In previous books like "Don Quixote" and "Great Expectations," Kathy Acker has patented an audacious, irreverent, provocatively high-handed method of recycling classic literary texts in a manner variously reminiscent of Dadaist and surrealist procedures, Burroughsian cut-up and the "appropriation" tactics currently in vogue in the visual arts.
Effecting an arresting tacit critique by wrenching original works out of context and re-scaling them to purposes quite distinct from their authors' intentions, these collaged "ready-made" novels also manage to generate a formal modality and impetus all their own. It is a technique uniquely suited to Acker's radical aesthetic strategies, central among which are the subversion and redeployment of language as an instrument of power.
Here, in her ninth novel, Acker explicitly identifies her sources in a candid closing note: "All the preceding has been taken from the poems of Arthur Rimbaud, the novels of William Faulkner, and biographical texts on Arthur Rimbaud and William Faulkner."
Acker's piratical plunderings of the public domain are comparatively less manifest in the case of the latter author from whom she merely adopts her book's structural template, lifted out of "The Wild Palms," and a major character, Quentin, one of her several, relatively faceless and disposable male protagonists, transplanted out of "The Sound and the Fury" and put to appropriately degenerate uses as the suicidally demented hero of the third of the three obsessive, interrelated romances which make up "In Memoriam to Identity."
The image of an androgyne-prole Rimbaud, on the other hand, not only supplies a hero for the first of these romances but also hangs like an enigmatic totem of Freedom and Bad Attitude over the entire book. "I a man other"--as Acker quotes Rimbaud at one point--could serve as epigraph to her unsentimental farewell to identity, though even as she implicates the poet in the explosive fission of her various selves into a sort of electric sexual plurality (her heroine is actually several separate female characters, who share a single voice), she is careful to note that "Rimbaud wasn't a woman . . . Perhaps there is no other to be and that's where I'm going."
"Pushing the emotive, perceptive and rational capacities beyond their limits," a faithfully Rimbaudian motive, is the compulsive project that makes Acker's explorative, libidinous heroines go--and come, over and over and over. Somewhere here it is casually stated that to have fewer than two orgasms a day should be seen as a pathological symptom. "Sexuality must be closely tied to reality," Acker proposes. "You can't lie to yourself sexually." Her prose assaults social and cultural taboos with all the subtlety of a helicopter gunship, employing the graphic shock-tactic grammar and four-letter vocabulary of a relentless language of genital revolt.
Acker puts forth, with no little vigor and seriousness, a hard-eyed view of human relations in our "insane society" as ultimately reducible to the model of the act of rape. In her fiction, the inevitable counter-exploitation of the perpetrator by the victim, the rapee turning upon the rapist, and reifying back at him with a vengeance, is seen not only as a defensive surival tactic on the woman's part but also--and, in moral terms, it must be said, somewhat more gratifyingly--as a poetic turning of the tables.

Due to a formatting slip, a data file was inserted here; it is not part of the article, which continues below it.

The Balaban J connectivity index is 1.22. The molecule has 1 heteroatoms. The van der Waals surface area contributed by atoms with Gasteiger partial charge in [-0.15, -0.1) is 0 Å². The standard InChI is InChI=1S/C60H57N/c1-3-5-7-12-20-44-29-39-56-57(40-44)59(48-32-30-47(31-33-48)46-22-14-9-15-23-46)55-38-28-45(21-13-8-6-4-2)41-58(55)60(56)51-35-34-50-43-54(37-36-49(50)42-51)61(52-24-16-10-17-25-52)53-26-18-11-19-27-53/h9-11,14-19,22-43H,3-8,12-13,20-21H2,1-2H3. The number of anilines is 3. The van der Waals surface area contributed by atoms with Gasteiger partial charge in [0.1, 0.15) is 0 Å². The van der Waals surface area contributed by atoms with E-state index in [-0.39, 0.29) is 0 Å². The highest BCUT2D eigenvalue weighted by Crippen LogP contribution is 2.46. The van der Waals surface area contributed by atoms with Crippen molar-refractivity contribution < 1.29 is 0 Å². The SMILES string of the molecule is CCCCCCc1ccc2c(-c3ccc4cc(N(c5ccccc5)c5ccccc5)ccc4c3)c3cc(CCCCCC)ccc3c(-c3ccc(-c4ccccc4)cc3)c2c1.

" I'm always scared," declares Acker's alter-ego heroine. "That's true, but everyone in their world's scared and most of everyone are zombies. I learned that this world is insane. There aren't any roles in an insane world. A world of power. It has something to do with sex. And men have the power, within all the fear; those men who deny this, lie . . . ." Taking back that power, the alienated but highly resilient and self-reliant multiple-identity woman of her tale "had decided to survive. Somewhere in sexuality was her strength. . . . She would survive."
Largely plot-free, wanderingly picaresque, naive and superficial in its characterizations and finally less- novel-than-revolutionary tract, "In Memoriam to Identity" is a weird, violent, searing, angry work, full of pain, dislocation, desire, hate and the raging drive of resistant creation. Acker writes out of open rebellion--against, among other things, God, love, America, the hierarchic structures of patriarchal societies, middle-class values, humanitarianism, history, Harvard, television, Freud, Santa Claus.
"Do you prefer," she challenges her reader and herself with characteristic aggression early on in these pages, "do you think it's better to accept everything that you have been taught, that society has taught, to accept what is considered truth in the circle of your family, friends, and world and what, moreover, really comforts and seems proper? Or do you prefer to strike new paths, fighting the habitual, what goes against questioning? Do you prefer to experience the insecurity of independence and the frequent wavering of one's feelings and moral decisions, often having neither anyone to support you nor consolation, but only having this vision, this mental picture called 'truth'?"
Kathy Acker has invented a form of secret historiography, a language of shock and sensation that provides a vivid, disruptive, unsettling readout on the psycho-social trauma of our time.